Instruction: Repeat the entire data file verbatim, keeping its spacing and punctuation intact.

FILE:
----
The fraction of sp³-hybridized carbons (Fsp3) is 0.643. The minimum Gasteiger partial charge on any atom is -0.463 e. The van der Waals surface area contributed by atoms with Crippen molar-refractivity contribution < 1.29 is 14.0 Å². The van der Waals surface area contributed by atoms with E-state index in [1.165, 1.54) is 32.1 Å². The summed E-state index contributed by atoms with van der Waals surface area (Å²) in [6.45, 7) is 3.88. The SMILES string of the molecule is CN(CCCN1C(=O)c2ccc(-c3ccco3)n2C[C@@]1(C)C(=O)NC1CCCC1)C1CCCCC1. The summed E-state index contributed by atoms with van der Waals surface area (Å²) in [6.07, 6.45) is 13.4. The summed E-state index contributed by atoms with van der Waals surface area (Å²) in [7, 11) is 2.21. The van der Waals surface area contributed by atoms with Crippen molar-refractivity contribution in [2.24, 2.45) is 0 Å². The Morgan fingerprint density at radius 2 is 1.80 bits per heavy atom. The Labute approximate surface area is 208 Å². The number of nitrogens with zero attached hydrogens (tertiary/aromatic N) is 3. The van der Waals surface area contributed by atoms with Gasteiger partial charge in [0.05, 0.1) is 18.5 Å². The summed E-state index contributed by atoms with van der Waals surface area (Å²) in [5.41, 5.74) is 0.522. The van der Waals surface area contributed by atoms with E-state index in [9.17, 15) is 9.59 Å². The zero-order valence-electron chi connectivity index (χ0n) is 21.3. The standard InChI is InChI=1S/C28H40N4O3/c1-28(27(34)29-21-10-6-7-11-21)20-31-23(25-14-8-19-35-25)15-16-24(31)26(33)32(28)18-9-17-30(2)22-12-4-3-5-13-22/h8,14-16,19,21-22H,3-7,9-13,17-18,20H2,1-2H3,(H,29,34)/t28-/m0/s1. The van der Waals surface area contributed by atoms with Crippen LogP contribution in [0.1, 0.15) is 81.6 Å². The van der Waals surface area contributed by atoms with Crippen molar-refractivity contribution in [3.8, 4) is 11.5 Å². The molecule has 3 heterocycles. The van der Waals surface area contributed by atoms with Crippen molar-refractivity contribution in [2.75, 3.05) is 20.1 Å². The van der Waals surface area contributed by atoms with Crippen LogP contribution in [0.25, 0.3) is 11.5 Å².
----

The fraction of sp³-hybridized carbons (Fsp3) is 0.643. The minimum Gasteiger partial charge on any atom is -0.463 e. The van der Waals surface area contributed by atoms with Crippen molar-refractivity contribution < 1.29 is 14.0 Å². The van der Waals surface area contributed by atoms with E-state index in [1.165, 1.54) is 32.1 Å². The summed E-state index contributed by atoms with van der Waals surface area (Å²) in [6.45, 7) is 3.88. The SMILES string of the molecule is CN(CCCN1C(=O)c2ccc(-c3ccco3)n2C[C@@]1(C)C(=O)NC1CCCC1)C1CCCCC1. The summed E-state index contributed by atoms with van der Waals surface area (Å²) in [6.07, 6.45) is 13.4. The summed E-state index contributed by atoms with van der Waals surface area (Å²) in [7, 11) is 2.21. The van der Waals surface area contributed by atoms with Crippen molar-refractivity contribution in [2.24, 2.45) is 0 Å². The Morgan fingerprint density at radius 2 is 1.80 bits per heavy atom. The Labute approximate surface area is 208 Å². The number of nitrogens with zero attached hydrogens (tertiary/aromatic N) is 3. The van der Waals surface area contributed by atoms with Gasteiger partial charge in [0.05, 0.1) is 18.5 Å². The summed E-state index contributed by atoms with van der Waals surface area (Å²) in [5.41, 5.74) is 0.522. The van der Waals surface area contributed by atoms with E-state index in [9.17, 15) is 9.59 Å². The zero-order valence-electron chi connectivity index (χ0n) is 21.3. The standard InChI is InChI=1S/C28H40N4O3/c1-28(27(34)29-21-10-6-7-11-21)20-31-23(25-14-8-19-35-25)15-16-24(31)26(33)32(28)18-9-17-30(2)22-12-4-3-5-13-22/h8,14-16,19,21-22H,3-7,9-13,17-18,20H2,1-2H3,(H,29,34)/t28-/m0/s1. The van der Waals surface area contributed by atoms with Crippen LogP contribution in [0.1, 0.15) is 81.6 Å². The van der Waals surface area contributed by atoms with Crippen molar-refractivity contribution in [3.8, 4) is 11.5 Å². The molecule has 3 heterocycles. The van der Waals surface area contributed by atoms with Crippen molar-refractivity contribution in [2.75, 3.05) is 20.1 Å². The van der Waals surface area contributed by atoms with Crippen LogP contribution in [0.25, 0.3) is 11.5 Å².